For Dairies And Plastic Bottle Manufactures: Under the extended producer and seller’s/trader’s responsibility, bottle manufacturers and dairy associations will have to print a predefined buyback price on the bottle and pouch along with the name of the retailer and the code. They will also have to set up collection centres, reverse vending machines to deposit used bottles in return for a reward for the user, crushing machines to collect and recycle such PET or PETE bottles or milk poly bags.
For Retailers: The retailers will have to arrange a place where they can collect and store the empty plastic bottles and pouches deposited by the consumers.
Anil Diggikar, Principal Secretary, Environment Ministry has said that packaged water producers and milk manufacturers will be sent notices asking them to chalk out a plan for implementation of the scheme. He also said that in case anyone fails to comply with the order, strict action will be taken which may include closure of such units. Once the proposals are submitted, state government’s expert committee will go through these and then approve.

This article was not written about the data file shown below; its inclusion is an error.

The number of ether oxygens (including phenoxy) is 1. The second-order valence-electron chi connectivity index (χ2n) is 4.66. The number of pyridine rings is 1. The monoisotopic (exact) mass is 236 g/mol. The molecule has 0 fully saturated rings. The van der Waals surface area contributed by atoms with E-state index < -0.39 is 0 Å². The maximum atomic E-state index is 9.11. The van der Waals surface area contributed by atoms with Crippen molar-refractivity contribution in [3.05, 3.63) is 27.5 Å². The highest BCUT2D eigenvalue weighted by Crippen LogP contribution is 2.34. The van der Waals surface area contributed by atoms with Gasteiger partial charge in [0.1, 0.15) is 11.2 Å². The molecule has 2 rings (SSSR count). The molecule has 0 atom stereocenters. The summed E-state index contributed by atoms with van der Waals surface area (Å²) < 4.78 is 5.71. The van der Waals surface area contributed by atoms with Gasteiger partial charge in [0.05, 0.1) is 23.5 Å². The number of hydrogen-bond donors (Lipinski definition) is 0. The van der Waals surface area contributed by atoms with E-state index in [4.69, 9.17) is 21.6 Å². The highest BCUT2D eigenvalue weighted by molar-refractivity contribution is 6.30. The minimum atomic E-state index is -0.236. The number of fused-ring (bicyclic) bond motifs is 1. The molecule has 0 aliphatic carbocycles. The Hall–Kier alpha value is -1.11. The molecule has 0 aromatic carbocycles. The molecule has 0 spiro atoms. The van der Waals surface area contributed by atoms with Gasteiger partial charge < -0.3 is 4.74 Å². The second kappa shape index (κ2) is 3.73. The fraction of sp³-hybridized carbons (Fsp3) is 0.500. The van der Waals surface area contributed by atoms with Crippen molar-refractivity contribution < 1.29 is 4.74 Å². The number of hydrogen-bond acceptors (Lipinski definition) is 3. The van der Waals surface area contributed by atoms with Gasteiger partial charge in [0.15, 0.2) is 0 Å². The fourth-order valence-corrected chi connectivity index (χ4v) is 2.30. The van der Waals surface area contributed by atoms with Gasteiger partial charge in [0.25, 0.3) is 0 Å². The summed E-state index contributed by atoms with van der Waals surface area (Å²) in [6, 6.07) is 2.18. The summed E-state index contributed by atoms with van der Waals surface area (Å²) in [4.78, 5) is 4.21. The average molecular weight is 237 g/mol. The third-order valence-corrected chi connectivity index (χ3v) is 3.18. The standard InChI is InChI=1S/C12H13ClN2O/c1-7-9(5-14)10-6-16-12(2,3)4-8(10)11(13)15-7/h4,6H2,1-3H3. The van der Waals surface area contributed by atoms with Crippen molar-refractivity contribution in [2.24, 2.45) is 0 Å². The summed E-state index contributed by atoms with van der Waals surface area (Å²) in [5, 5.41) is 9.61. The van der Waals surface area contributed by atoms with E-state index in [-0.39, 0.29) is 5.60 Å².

While the state government hopes to cut down on plastic bottle waste with this buyback scheme, the stakeholders have raised several issues with it, especially the confusion that is likely to surround the collection channel.
Plastic Buyback Scheme in Maharashtra: The Hurdles
In India, almost 80-90 per cent of the PET bottles get recycled every day due to the existing mechanism which involves people from India’s largest informal sector, ragpickers.
For years, there has been an informal understanding between the ragpickers, kabadiwaalas and recyclers. This new buyback scheme will disrupt the existing set-up and may even hamper the livelihoods of waste pickers, P.C Joshi, Secretary General, PET Packaging Association for Clean Environment tells NDTV.
Mr Joshi said that the plastic bottle manufacturers should be allowed to use the existing set up and a semi-formal structure which is ‘Producer Responsibility Organisation (PRO) should be brought in. A PRO is a European concept whereby the producer’s responsibility of managing the waste is transferred to the PRO. A PRO’s aim is to bring in more efficiency, cost-effectiveness and awareness while managing the end-to-end operations associated with waste management.